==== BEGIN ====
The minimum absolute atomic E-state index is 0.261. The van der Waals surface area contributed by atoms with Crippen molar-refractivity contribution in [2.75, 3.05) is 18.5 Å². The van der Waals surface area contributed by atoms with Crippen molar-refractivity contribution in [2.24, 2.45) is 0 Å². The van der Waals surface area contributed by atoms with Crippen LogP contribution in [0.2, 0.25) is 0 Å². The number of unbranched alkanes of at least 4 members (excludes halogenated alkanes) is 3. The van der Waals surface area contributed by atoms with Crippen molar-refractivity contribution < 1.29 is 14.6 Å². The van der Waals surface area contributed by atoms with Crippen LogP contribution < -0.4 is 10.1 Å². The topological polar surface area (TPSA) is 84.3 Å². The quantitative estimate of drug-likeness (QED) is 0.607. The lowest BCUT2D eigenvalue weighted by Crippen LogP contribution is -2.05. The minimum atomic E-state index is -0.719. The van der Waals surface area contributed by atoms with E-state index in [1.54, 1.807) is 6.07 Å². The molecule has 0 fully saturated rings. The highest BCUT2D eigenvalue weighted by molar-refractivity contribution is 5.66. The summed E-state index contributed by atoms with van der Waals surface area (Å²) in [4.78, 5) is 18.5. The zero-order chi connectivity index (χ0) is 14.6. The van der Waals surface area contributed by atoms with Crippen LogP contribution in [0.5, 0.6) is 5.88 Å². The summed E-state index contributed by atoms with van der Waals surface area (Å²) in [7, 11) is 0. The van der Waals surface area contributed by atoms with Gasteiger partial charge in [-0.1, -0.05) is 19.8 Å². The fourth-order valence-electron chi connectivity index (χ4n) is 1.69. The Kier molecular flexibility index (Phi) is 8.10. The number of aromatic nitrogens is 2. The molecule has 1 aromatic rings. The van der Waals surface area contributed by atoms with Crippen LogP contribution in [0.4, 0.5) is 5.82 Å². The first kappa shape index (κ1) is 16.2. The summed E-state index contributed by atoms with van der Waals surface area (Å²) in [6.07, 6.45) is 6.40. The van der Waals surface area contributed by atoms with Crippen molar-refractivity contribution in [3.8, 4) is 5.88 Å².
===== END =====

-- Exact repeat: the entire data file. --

The minimum absolute atomic E-state index is 0.261. The van der Waals surface area contributed by atoms with Crippen molar-refractivity contribution in [2.75, 3.05) is 18.5 Å². The van der Waals surface area contributed by atoms with Crippen molar-refractivity contribution in [2.24, 2.45) is 0 Å². The van der Waals surface area contributed by atoms with Crippen LogP contribution in [0.2, 0.25) is 0 Å². The number of unbranched alkanes of at least 4 members (excludes halogenated alkanes) is 3. The van der Waals surface area contributed by atoms with Crippen molar-refractivity contribution < 1.29 is 14.6 Å². The van der Waals surface area contributed by atoms with Crippen LogP contribution < -0.4 is 10.1 Å². The topological polar surface area (TPSA) is 84.3 Å². The quantitative estimate of drug-likeness (QED) is 0.607. The lowest BCUT2D eigenvalue weighted by Crippen LogP contribution is -2.05. The minimum atomic E-state index is -0.719. The van der Waals surface area contributed by atoms with E-state index in [1.54, 1.807) is 6.07 Å². The molecule has 0 fully saturated rings. The highest BCUT2D eigenvalue weighted by molar-refractivity contribution is 5.66. The summed E-state index contributed by atoms with van der Waals surface area (Å²) in [4.78, 5) is 18.5. The zero-order chi connectivity index (χ0) is 14.6. The van der Waals surface area contributed by atoms with Crippen LogP contribution in [0.5, 0.6) is 5.88 Å². The summed E-state index contributed by atoms with van der Waals surface area (Å²) in [7, 11) is 0. The van der Waals surface area contributed by atoms with Gasteiger partial charge in [-0.1, -0.05) is 19.8 Å². The fourth-order valence-electron chi connectivity index (χ4n) is 1.69. The Kier molecular flexibility index (Phi) is 8.10. The number of aromatic nitrogens is 2. The molecule has 1 aromatic rings. The van der Waals surface area contributed by atoms with Crippen LogP contribution in [0.4, 0.5) is 5.82 Å². The first kappa shape index (κ1) is 16.2. The summed E-state index contributed by atoms with van der Waals surface area (Å²) in [6.07, 6.45) is 6.40. The van der Waals surface area contributed by atoms with Crippen molar-refractivity contribution in [3.8, 4) is 5.88 Å².